Only last week a panel of expert judges convened for the annual San Francisco World Spirits Competition—arguably the most prestigious and analytical booze assembling in the States. While the complete results won’t be formally announced until 4 April, it’s already known that Colorado’s independently owned Woody Creek Distillers (located just a 20-minute drive from downtown Aspen) won double gold for one of their newer releases: a tasty small-batch Colorado Straight Rye. It’s a follow-up victory after their vodka won double gold last year. The distillery launched back in late 2012 and continues to grow its own potatoes for their vodkas on fields abutting Hunter S Thompson’s estate. As recent lore goes, when Johnny Depp blasted Thompson’s ashes from a canon, they actually dispersed across the Woody Creek fields. And while that won’t impact flavor, our recent tour of the facility with Distillery Manager David Matthews makes clear that all these little details do yield something rather extraordinary.
Potato makes for a common vodka source material—though much less common than wheat and far more expensive to produce. Woody Creek takes it a step further, though, as they mash them fresh—within hours of digging them up. “We make all vodka for the year in two or three months,” Matthews explains. “The advantages of growing the potatoes ourselves are multiple, not least of which being that can we chose the varieties we will use.” Woody Creek uses two different varietals: Rio Grande potatoes comprise their signature vodka, while Stowbrawa potatoes make up their reserve iteration. Stowbrawa is a starchier potato, meaning the final product has a creamier mouthfeel. Most important, however, is the fact that they are fresh. These are not supermarket seconds, but potatoes for vodka.
Inside the distillery state of the art equipment, overseen by the staff, guides the fermentation and distillation process. They also use a stripping column in distillation, featuring two tall towers of copper often heating its contents to boiling. “Potatoes are a lot of work,” Matthews adds, but the end result is refined. The location, of course, also has its impact. “With increasing altitude, the azeotropical point [boiling off point] moves to the right, so we often get our vodkas off the stills here above 96.5 proof,” he shares. That means the spirit starts off strong. Woody Creek only distills once. They don’t chill filter and everything is additive free. Basically, it comes out of the still, gets bottled on-site and is ready to go. As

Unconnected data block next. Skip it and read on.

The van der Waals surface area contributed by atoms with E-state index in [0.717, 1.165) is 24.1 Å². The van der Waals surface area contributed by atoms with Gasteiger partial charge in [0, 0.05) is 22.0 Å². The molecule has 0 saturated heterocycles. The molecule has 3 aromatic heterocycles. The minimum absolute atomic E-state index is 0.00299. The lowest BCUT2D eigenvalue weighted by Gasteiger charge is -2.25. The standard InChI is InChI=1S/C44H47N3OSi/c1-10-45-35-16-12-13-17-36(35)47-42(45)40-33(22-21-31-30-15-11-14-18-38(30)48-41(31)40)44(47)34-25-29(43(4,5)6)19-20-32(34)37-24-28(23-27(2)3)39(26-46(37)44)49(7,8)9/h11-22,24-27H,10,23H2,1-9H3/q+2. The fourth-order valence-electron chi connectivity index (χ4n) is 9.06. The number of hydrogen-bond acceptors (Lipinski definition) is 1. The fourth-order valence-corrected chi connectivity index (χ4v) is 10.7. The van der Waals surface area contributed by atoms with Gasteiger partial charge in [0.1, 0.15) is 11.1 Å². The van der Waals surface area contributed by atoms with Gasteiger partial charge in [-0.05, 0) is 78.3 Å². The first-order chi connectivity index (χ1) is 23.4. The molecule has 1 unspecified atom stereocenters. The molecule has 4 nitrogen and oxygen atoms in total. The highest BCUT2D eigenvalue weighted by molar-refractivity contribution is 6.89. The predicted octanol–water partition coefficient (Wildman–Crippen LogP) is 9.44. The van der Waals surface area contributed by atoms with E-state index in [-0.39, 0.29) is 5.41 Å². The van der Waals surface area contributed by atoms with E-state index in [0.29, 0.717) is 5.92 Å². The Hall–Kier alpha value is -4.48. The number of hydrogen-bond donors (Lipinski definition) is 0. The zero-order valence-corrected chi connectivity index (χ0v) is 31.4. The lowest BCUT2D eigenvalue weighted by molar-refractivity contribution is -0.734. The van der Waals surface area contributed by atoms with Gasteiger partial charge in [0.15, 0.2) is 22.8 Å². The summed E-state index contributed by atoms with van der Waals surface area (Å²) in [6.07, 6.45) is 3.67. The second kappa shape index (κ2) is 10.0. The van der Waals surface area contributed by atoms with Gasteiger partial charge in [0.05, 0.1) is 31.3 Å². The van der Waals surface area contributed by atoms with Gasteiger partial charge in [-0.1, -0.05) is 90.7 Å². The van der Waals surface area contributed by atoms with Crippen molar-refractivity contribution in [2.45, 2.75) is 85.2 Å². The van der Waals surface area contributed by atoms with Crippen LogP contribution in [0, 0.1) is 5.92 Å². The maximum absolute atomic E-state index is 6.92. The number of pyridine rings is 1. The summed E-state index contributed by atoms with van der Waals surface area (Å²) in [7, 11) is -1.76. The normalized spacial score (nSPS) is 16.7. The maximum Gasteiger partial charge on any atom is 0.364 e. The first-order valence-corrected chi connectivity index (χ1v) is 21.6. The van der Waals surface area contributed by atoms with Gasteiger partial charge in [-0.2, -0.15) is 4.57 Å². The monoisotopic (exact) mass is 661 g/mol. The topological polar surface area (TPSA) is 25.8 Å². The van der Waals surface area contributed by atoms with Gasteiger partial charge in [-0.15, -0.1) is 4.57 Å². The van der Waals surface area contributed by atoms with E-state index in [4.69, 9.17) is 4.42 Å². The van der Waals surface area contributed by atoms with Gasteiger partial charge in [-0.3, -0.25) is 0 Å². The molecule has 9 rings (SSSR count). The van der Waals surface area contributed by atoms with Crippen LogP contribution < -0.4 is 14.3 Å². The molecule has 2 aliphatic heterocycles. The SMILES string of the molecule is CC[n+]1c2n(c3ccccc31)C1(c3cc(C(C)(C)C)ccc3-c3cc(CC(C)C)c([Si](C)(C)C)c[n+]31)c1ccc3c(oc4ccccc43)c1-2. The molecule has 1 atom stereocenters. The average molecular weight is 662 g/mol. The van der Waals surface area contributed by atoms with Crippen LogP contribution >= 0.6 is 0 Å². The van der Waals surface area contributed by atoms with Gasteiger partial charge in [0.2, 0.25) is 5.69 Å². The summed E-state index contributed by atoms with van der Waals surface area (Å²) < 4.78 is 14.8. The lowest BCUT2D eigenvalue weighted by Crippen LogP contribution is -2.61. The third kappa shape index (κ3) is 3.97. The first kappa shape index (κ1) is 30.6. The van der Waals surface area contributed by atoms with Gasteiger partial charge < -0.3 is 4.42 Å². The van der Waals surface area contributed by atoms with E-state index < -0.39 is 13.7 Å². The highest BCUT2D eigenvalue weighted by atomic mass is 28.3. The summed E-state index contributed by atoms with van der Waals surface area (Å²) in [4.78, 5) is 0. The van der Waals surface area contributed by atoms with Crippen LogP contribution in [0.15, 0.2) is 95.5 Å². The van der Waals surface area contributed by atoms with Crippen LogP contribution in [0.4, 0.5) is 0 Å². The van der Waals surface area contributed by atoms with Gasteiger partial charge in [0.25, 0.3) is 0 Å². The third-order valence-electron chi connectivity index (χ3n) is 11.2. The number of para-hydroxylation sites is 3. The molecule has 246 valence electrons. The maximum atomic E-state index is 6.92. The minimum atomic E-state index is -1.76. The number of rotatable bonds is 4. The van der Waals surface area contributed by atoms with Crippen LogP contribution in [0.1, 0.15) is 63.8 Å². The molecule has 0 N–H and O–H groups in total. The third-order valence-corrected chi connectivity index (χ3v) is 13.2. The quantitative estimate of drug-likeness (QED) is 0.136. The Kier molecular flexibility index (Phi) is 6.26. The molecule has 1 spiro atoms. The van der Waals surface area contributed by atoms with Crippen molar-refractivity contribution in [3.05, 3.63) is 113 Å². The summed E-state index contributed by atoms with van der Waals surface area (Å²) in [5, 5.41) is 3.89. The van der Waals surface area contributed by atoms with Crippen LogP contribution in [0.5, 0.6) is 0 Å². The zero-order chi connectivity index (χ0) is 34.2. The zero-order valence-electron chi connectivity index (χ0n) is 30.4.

we’ve mentioned before, vodka is not an odorless and flavorless spirit. There are tremendous variations in flavor profiles and consistencies. Woody Creek’s vodkas are veritably burn-free, smooth and crisp with a nice sweetness that’s never over the top.
The rest of the year the Woody Creek team makes gin and also whiskies from grain, but they frequently explore the production of other spirits: rum and brandy among others. (They’ve been producing a bourbon and a single malt whiskey which aren’t on the market yet but aging for a later release.) Their straight rye is on the market and, beyond the award it just won, it is in reality one of the best produced in the States. Small-batch production turns Colorado-grown grains to a handcrafted wonder. At present, it’s only aged for a minimum of two years, but that youth makes it both fresh and bold. Woody Creek doesn’t grow the grain themselves, but they do know all the farmers who are—and this is important because the grain really drives the flavor, just as much as new American oak aging.
Woody Creek spirits are presently sold in 14 states, but will be in 20 by the end of 2016. The Woody Creek distillery has a tasting room on-site, located at 60 Sunset Dr, Basalt, CO. It’s open to visitors Tuesday through Saturday.
Images by David Graver